Featured News - Current News - Archived News - News Categories

Role of media in mass shootings across America

Created for CMS 120

Sat, Dec 2nd 2017 09:30 pm
By Natalie Jennings
In the year 2017 alone, America saw more mass shootings and violence than ever before. So, what role does media play in this? Little change has been made in the past 20 years regarding gun laws and the mental health system. What has changed, however, is the amount of media coverage on each shooting.
According to Jennifer B. Johnston, Ph.D., of Western New Mexico University, "Before the year 2000, there were up to about 50 deaths related to mass shootings a year. We're now topping more than 300 deaths per year."
This number has risen substantially over the past decade, and it's thought by crime analysts to be no coincidence.
Most shooters identify with each other as they share certain characteristics like narcissism, depression and social isolation. The role of contagion (similarly, the copycat phenomenon) in these circumstances is critical. Through contagion, certain behaviors are spread from person to person by close interaction or identification with someone else. For example, a common trait amongst most active shooters is a desire for fame.
These shooters, or soon-to-be shooters, "identify with each other and, when they see someone in the media who has been given the fame they seek, they feel motivated to either beat that shooter's kills or make a name for themselves as they go out in a 'blaze of glory' " Johnston said.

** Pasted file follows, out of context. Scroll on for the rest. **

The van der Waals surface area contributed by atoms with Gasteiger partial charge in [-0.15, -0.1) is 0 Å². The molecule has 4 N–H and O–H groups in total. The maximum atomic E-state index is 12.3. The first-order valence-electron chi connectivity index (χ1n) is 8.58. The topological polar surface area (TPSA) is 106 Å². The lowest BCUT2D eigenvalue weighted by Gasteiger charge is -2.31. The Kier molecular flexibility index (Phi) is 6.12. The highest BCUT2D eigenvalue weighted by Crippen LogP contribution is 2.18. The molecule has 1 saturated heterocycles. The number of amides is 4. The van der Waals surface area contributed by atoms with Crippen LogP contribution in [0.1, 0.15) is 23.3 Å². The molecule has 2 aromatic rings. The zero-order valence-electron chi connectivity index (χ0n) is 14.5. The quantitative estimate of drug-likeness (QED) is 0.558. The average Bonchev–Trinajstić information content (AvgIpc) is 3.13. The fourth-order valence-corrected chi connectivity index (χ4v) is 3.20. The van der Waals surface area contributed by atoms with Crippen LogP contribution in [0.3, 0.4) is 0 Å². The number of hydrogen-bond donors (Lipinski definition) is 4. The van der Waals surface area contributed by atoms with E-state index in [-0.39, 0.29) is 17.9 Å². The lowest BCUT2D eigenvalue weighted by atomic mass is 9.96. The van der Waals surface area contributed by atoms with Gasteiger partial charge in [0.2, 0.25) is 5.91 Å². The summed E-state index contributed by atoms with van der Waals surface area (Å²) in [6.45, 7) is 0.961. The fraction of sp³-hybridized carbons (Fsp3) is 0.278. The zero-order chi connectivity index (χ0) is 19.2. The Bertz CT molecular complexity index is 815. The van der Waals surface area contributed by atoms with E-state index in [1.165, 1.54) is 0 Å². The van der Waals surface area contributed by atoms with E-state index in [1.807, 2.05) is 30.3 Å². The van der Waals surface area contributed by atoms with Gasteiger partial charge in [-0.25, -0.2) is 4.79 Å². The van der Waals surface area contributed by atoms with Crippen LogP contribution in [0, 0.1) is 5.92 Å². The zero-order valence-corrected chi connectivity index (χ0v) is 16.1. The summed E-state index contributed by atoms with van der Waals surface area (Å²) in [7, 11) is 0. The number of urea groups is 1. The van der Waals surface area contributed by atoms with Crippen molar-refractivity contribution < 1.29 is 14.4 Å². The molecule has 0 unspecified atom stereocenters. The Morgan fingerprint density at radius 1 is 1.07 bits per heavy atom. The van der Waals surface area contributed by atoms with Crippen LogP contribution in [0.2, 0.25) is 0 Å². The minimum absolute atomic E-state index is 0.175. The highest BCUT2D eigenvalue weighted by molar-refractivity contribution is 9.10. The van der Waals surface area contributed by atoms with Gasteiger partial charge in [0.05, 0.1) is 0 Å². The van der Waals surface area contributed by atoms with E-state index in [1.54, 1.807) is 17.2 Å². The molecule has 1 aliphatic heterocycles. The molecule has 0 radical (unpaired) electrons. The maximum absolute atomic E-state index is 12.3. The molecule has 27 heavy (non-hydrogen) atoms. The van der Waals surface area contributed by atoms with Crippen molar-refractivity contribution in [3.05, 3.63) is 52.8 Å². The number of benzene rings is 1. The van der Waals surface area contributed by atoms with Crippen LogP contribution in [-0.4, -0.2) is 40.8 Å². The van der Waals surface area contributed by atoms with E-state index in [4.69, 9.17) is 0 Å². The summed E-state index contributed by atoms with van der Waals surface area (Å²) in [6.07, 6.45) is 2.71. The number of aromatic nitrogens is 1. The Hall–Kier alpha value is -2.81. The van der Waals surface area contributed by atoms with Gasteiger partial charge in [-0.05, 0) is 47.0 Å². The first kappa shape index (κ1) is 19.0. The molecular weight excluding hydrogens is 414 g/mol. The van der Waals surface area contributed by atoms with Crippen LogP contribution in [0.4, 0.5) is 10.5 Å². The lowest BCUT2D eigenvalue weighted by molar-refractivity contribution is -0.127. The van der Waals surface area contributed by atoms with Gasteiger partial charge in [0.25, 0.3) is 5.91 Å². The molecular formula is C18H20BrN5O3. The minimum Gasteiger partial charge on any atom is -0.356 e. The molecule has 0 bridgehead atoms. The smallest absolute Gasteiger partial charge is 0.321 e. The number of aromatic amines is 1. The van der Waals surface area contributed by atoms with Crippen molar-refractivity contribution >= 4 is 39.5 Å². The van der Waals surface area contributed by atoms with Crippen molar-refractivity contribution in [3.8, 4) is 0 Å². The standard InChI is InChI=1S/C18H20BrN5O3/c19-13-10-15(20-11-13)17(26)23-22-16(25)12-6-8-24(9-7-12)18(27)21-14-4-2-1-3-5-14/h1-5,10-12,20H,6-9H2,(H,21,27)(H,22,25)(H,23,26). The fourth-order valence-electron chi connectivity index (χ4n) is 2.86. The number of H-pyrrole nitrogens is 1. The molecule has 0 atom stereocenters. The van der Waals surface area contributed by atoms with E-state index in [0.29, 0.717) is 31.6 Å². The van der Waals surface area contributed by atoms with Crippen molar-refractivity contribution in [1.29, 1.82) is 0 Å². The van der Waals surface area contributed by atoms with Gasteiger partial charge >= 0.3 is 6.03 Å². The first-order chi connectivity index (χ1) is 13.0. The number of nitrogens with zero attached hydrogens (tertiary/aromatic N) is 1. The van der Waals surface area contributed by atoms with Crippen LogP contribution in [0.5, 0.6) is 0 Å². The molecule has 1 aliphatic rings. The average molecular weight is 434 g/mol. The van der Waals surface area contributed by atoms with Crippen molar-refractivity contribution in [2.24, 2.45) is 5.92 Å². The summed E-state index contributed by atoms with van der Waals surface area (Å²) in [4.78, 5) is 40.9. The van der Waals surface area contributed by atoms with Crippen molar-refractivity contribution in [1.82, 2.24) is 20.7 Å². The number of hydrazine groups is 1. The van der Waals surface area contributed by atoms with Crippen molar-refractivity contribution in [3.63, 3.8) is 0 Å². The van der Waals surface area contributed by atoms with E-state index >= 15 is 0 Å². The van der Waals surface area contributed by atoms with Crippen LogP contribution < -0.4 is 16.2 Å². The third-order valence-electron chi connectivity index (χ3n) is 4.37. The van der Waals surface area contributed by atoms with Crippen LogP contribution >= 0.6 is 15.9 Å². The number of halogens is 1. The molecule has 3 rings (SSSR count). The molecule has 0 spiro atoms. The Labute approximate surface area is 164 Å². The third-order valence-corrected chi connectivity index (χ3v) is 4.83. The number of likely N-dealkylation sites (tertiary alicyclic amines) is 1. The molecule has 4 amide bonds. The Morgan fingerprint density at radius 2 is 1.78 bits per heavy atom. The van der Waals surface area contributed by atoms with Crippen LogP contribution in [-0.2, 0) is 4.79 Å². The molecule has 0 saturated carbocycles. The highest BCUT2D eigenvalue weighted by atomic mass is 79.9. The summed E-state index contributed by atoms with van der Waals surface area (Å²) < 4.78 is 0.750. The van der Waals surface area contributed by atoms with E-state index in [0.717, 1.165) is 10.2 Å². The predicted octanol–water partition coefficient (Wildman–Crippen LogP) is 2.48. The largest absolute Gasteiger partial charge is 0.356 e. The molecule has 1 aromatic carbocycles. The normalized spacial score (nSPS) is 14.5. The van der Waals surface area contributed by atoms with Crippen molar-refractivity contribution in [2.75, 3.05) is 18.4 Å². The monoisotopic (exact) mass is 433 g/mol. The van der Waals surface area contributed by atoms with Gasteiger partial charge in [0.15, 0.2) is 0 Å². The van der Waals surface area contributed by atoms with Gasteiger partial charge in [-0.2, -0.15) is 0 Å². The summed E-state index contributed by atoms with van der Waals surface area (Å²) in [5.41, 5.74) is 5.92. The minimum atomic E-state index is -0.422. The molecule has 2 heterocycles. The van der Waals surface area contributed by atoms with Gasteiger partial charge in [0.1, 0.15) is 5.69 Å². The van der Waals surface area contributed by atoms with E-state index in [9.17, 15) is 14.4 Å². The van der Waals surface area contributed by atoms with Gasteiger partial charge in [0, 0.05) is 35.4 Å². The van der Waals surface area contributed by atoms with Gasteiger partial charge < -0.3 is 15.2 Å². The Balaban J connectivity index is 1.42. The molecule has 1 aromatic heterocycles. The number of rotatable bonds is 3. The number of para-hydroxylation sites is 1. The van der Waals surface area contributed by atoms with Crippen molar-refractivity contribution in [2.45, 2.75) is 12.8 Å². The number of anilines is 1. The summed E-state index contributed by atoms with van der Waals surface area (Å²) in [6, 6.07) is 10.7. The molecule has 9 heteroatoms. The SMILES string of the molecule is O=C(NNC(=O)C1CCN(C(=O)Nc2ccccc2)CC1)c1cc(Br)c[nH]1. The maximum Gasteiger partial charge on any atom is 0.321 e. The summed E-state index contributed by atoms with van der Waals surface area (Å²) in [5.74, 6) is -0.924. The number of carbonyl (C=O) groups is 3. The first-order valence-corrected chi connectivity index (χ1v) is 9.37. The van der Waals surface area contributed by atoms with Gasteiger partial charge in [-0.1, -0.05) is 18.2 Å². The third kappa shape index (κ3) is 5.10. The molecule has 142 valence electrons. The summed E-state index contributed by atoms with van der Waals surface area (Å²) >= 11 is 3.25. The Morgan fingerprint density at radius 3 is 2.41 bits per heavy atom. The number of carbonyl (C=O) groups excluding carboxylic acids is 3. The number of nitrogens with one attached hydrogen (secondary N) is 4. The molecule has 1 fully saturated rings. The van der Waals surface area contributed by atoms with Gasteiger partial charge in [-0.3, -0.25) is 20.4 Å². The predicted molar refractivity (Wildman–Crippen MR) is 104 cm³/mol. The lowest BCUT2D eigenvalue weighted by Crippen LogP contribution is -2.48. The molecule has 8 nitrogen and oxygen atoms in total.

Former FBI behavioral analyst Andre Simmons said, "The copycat phenomenon is real. As more and more notable and tragic events occur, we think we're seeing more compromised, marginalized individuals who are seeking inspiration from those past attacks."
Similarly, with every news headline that reads "Largest Mass Shooting in History," someone else out there may get the motivation to plan the next biggest shooting. One might feel the urge to cause harm, but could feel truly motivated when they see how "successful" others are at getting media coverage.
As more and more attacks come about and are broadcast all over news channels and social media pages, others out there may feel comfortable expressing themselves in the same way. This has snowballed and created our reality today - the reality that America sees the highest rate of mass shootings annually.
Researchers noted the frequency of mass shootings has increased dramatically. The increase in number of shootings relates to the way media covers the events and glorifies the shooters. They downplay the victims, as media coverage is nearly double for shooters compared to coverage for the victims.
So, what role does the media play in any of this? Unfortunately, some shooters use the media to go out in a "blaze of glory" and try to create a name for themselves.
Media companies will argue that, in most instances, they run stories that viewers want to see, and that the public has a right to know the information they give out. They are keeping their numbers up and, for the most part, keeping consumers happy. However, again, shooters often identify with each other. If the media runs a story describing a recent shooting that includes details of said shooter's intimate life, others may want to emulate the story.